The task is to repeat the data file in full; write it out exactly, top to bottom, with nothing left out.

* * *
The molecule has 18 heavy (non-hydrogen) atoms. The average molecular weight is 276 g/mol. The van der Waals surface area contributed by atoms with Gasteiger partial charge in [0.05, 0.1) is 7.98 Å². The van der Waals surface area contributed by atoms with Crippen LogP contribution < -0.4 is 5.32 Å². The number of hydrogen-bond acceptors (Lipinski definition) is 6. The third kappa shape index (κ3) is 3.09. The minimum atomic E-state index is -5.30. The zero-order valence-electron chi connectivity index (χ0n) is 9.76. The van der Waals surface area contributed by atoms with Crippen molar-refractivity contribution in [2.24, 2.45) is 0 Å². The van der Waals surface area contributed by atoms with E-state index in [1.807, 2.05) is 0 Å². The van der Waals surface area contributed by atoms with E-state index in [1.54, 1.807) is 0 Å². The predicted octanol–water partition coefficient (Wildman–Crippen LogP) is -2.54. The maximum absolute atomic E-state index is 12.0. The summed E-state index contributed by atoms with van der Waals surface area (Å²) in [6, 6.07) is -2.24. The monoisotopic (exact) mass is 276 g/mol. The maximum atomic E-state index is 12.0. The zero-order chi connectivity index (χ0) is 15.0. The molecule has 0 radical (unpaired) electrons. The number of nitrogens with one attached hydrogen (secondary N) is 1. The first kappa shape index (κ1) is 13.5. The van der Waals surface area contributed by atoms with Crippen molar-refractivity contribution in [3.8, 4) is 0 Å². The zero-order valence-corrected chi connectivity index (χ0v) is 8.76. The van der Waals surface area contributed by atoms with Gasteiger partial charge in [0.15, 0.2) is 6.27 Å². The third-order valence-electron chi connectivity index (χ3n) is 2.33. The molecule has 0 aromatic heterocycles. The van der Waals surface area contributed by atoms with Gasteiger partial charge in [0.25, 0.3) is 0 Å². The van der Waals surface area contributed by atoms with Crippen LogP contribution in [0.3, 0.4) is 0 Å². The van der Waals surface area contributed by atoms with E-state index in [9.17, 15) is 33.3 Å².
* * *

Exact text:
The molecule has 18 heavy (non-hydrogen) atoms. The average molecular weight is 276 g/mol. The van der Waals surface area contributed by atoms with Gasteiger partial charge in [0.05, 0.1) is 7.98 Å². The van der Waals surface area contributed by atoms with Crippen LogP contribution < -0.4 is 5.32 Å². The number of hydrogen-bond acceptors (Lipinski definition) is 6. The third kappa shape index (κ3) is 3.09. The minimum atomic E-state index is -5.30. The zero-order valence-electron chi connectivity index (χ0n) is 9.76. The van der Waals surface area contributed by atoms with Crippen molar-refractivity contribution in [2.24, 2.45) is 0 Å². The van der Waals surface area contributed by atoms with E-state index in [1.807, 2.05) is 0 Å². The van der Waals surface area contributed by atoms with E-state index in [1.54, 1.807) is 0 Å². The predicted octanol–water partition coefficient (Wildman–Crippen LogP) is -2.54. The maximum absolute atomic E-state index is 12.0. The summed E-state index contributed by atoms with van der Waals surface area (Å²) in [6, 6.07) is -2.24. The monoisotopic (exact) mass is 276 g/mol. The maximum atomic E-state index is 12.0. The zero-order chi connectivity index (χ0) is 15.0. The molecule has 0 radical (unpaired) electrons. The number of nitrogens with one attached hydrogen (secondary N) is 1. The first kappa shape index (κ1) is 13.5. The van der Waals surface area contributed by atoms with Crippen molar-refractivity contribution in [3.8, 4) is 0 Å². The zero-order valence-corrected chi connectivity index (χ0v) is 8.76. The van der Waals surface area contributed by atoms with Gasteiger partial charge in [0.15, 0.2) is 6.27 Å². The third-order valence-electron chi connectivity index (χ3n) is 2.33. The molecule has 0 aromatic heterocycles. The van der Waals surface area contributed by atoms with Gasteiger partial charge in [0.25, 0.3) is 0 Å². The van der Waals surface area contributed by atoms with Crippen LogP contribution in [0.3, 0.4) is 0 Å². The van der Waals surface area contributed by atoms with E-state index in [9.17, 15) is 33.3 Å².